• Some things we do because we are an open wiki, with various implications of how that must work.
  • Some things we do because we aim to correct defects of msm.
  • Some things msm does differently because of its commercial incentive.
There's often overlap between these classes. Our approach to neutrality, for instance, is something where we mean to do better than msm, is enabled by our being non-commercial, and is tuned for practicality on an open wiki. A finger-grained but distinctly visible problem in recent years is that some high-profile msm outlets have apparently forgotten that "when" is one of the five Ws; we have not forgotten. (Note that both the defects I've mentioned are points where we're positioning ourselves on the more conservative journalistic side of things than msm. Conservatism, in this sense, also enhances practicality for an open wiki, making for simpler, more straightforward, less subjective principles that can be followed and enforced with greater consistency, which is a source of further overlap between the first and second classes of difference.) Our approach to synthesis freshness provides a simple form, with attendant straightforwardness and avoidance of excessive subjectivity, while allowing common sense to exclude things that lose freshness early. It bounds debate on particular articles, and helps us avoid pointless poaching on Wikipedia's scope. And what sort of msm items don't meet our demand for a specific, recent past-tense, focus? We can immediately disregard the ones that are the result of investigations, because in our terms those aren't synthesis, they're original reporting, and we treat OR freshness differently. A bunch of the no-visible-recent-past-focus msm items are just omitting information, which is a defect for us to improve on; omitting central information weakens the traditional journalistic mission of informing the readership, and as practiced by msm is likely in the penumbra of the commercial motive. Often, when it's not clear why a story is appearing now, it's because somebody is promoting the story, which we don't cater to both on non-commercial and on neutrality grounds.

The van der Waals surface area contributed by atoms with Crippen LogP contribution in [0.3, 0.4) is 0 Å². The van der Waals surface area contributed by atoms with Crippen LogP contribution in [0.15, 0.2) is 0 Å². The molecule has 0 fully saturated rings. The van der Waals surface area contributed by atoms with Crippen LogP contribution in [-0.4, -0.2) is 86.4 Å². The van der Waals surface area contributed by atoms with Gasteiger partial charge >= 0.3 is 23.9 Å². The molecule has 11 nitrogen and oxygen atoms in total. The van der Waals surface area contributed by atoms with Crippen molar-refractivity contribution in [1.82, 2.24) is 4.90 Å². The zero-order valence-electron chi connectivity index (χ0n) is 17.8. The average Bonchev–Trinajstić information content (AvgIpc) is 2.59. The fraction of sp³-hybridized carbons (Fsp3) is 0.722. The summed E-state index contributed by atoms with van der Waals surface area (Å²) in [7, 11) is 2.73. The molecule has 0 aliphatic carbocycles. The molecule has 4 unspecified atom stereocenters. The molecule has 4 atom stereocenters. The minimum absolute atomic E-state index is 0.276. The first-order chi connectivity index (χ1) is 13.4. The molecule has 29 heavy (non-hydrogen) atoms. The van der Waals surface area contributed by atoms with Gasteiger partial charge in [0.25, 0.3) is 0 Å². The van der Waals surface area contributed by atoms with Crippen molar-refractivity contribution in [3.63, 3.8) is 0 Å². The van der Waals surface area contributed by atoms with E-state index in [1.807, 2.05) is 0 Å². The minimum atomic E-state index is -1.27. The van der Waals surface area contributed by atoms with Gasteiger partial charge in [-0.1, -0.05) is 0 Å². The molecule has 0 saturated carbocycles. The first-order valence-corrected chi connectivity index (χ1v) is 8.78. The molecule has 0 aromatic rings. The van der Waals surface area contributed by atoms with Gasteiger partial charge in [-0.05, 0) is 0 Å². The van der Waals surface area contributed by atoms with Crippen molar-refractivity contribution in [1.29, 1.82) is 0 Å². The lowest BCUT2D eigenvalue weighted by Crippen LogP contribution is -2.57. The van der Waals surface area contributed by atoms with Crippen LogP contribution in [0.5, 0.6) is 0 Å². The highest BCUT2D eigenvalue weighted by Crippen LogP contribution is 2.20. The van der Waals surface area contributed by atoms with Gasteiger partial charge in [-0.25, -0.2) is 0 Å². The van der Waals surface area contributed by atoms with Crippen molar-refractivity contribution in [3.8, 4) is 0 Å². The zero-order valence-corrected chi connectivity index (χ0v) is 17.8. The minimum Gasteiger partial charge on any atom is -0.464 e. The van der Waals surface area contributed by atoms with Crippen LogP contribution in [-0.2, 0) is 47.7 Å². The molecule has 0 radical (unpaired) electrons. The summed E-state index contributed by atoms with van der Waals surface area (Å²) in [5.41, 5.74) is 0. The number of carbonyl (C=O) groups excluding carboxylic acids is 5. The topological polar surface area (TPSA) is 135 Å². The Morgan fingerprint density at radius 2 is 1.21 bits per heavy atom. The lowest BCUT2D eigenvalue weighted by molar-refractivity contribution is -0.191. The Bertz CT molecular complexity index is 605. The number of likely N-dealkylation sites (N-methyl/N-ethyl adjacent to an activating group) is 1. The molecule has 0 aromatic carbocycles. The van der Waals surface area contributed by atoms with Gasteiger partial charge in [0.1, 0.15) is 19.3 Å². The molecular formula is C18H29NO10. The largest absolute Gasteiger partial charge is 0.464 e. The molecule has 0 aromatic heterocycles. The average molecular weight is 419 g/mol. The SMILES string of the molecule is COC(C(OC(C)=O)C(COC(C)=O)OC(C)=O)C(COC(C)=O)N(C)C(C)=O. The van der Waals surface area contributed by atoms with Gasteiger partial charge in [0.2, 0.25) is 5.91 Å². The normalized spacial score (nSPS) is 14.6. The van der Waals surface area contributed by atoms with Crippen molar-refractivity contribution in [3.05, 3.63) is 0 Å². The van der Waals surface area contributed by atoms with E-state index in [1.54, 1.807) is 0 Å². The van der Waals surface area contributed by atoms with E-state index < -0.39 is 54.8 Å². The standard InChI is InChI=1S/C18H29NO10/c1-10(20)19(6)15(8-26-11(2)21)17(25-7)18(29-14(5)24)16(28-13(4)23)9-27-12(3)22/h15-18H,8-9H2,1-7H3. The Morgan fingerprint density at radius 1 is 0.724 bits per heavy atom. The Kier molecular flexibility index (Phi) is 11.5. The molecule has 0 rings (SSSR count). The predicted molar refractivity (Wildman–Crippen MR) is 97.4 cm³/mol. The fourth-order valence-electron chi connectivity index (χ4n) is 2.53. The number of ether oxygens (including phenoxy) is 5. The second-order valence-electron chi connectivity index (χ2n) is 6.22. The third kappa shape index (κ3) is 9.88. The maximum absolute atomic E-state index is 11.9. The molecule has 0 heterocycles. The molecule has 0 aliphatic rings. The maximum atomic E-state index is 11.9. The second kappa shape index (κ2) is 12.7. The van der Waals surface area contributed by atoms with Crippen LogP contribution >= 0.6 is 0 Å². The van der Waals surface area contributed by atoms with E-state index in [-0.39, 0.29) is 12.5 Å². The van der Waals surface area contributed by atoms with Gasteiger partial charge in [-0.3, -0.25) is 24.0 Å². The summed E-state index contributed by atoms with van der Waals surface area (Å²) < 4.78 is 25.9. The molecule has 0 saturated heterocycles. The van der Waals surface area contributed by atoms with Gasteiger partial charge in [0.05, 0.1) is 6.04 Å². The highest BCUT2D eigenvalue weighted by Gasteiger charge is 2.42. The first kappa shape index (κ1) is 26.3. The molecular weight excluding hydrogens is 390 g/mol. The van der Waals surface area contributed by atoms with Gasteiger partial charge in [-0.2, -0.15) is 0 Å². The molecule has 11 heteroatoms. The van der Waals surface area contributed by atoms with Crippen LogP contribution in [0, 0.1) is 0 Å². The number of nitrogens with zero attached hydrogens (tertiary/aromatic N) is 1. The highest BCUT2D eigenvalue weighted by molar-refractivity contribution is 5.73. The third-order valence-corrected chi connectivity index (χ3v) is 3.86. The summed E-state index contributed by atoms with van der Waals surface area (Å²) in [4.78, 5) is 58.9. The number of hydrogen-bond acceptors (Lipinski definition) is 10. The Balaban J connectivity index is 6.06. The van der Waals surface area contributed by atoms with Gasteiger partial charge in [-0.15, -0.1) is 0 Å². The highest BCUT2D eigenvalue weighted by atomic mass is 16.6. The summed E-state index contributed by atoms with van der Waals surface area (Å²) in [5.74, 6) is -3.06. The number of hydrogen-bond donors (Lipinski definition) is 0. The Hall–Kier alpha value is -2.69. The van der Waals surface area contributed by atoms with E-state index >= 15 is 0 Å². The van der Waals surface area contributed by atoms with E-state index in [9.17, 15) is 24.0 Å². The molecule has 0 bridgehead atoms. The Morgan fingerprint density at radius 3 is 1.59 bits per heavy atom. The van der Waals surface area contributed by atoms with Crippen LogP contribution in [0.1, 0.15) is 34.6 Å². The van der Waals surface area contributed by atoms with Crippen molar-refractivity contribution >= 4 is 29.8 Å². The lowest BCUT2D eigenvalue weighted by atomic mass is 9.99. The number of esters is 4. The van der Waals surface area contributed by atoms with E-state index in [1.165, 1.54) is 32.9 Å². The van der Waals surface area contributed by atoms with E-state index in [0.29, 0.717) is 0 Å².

It's likely that much of the motive for our approach, that you were asking about, is at least brushed on in the above. It's also likely I've missed some aspects, perhaps important ones; the way we do things isn't motivated by just one thing at one time; it's been developed through years of cumulative experience on Wikinews, and decades (really, centuries) of cumulative experience in the journalistic tradition. So any list of reasons why it works is likely to be incomplete. (I distantly recall a FAQ about, at a guess, 'traditional conservatism' in politics, observing that traditional ways of doing things are likely to contain experiential wisdom that can't readily be articulated.) --Pi zero (talk) 15:30, 2 December 2017 (UTC)

I wouldn't say they've forgotten. My whole life I've been reading newspaper articles written with a variety of introductory styles, not just the inverted pyramid, and it's not remotely unusual to deliver the "when" information in some format other than a -day word or in some place other than the first paragraph. In these source articles, it's delivered in a verb tense. Frankly, the "5 W's" resembles a newspaper article far less than an elementary school writing exercise. It's like how a first-grade teacher might say "Good writers use lots of adjectives!" when the point is for the students to learn what adjectives are and how to use them. The 5Ws passage strikes me as something that started out as a guideline but came to be enforced as an absolute rule. It feels like the inverted pyramid format was intended as a "here's one good format" but it's slid into "this is the only format." Real newspapers use several.
Specifically, I would like to know why you, Pi zero, think that Wikinews should not have in-future focal events, if you do indeed think so. If you don't happen to know, I'd like to know that. If you don't feel like saying, that's cool too. Right now, from over here, it looks like there is no reason. Darkfrog24 (talk) 20:57, 2 December 2017 (UTC)
Example: "Although a mainstream newspaper would not, on Wikinews, we specify 'United States' even though we already said 'Utah' because we're focusing on an international readership who might not all know the names of every American state." Darkfrog24 (talk) 21:02, 2 December 2017 (UTC)

without answering "when", one can not establish newsworthiness. If a news org is not doing it, it is their mistake. We won't be following them.